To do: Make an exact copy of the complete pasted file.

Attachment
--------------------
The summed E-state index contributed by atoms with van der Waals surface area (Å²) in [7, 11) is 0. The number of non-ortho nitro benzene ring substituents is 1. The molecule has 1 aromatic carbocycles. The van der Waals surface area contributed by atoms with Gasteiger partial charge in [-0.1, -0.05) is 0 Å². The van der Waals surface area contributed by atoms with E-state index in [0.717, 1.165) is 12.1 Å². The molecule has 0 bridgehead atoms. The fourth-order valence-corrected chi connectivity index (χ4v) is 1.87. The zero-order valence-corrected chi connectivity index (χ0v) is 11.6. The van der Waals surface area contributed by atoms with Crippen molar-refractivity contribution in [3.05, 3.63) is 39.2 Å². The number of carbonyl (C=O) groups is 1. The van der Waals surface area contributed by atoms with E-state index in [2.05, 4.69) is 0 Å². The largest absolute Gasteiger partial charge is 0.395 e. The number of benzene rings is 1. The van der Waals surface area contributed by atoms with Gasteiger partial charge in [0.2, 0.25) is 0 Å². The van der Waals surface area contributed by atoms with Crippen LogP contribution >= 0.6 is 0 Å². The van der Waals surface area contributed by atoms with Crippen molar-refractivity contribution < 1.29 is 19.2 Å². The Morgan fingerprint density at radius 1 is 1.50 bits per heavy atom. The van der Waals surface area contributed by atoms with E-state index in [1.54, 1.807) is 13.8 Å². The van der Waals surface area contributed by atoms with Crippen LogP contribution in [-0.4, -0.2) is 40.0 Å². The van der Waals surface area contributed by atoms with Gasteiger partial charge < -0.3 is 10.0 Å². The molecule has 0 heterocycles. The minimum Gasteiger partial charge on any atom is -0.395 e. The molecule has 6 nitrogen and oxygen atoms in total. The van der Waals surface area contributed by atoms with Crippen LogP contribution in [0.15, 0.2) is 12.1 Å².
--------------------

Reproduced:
The summed E-state index contributed by atoms with van der Waals surface area (Å²) in [7, 11) is 0. The number of non-ortho nitro benzene ring substituents is 1. The molecule has 1 aromatic carbocycles. The van der Waals surface area contributed by atoms with Gasteiger partial charge in [-0.1, -0.05) is 0 Å². The van der Waals surface area contributed by atoms with E-state index in [0.717, 1.165) is 12.1 Å². The molecule has 0 bridgehead atoms. The fourth-order valence-corrected chi connectivity index (χ4v) is 1.87. The zero-order valence-corrected chi connectivity index (χ0v) is 11.6. The van der Waals surface area contributed by atoms with Crippen molar-refractivity contribution in [3.05, 3.63) is 39.2 Å². The number of carbonyl (C=O) groups is 1. The van der Waals surface area contributed by atoms with E-state index in [2.05, 4.69) is 0 Å². The largest absolute Gasteiger partial charge is 0.395 e. The number of benzene rings is 1. The van der Waals surface area contributed by atoms with Gasteiger partial charge in [0.2, 0.25) is 0 Å². The van der Waals surface area contributed by atoms with Crippen LogP contribution >= 0.6 is 0 Å². The van der Waals surface area contributed by atoms with Crippen molar-refractivity contribution < 1.29 is 19.2 Å². The Morgan fingerprint density at radius 1 is 1.50 bits per heavy atom. The van der Waals surface area contributed by atoms with E-state index in [1.54, 1.807) is 13.8 Å². The van der Waals surface area contributed by atoms with Crippen LogP contribution in [-0.4, -0.2) is 40.0 Å². The van der Waals surface area contributed by atoms with Gasteiger partial charge < -0.3 is 10.0 Å². The molecule has 0 heterocycles. The minimum Gasteiger partial charge on any atom is -0.395 e. The molecule has 6 nitrogen and oxygen atoms in total. The van der Waals surface area contributed by atoms with Crippen LogP contribution in [0.15, 0.2) is 12.1 Å².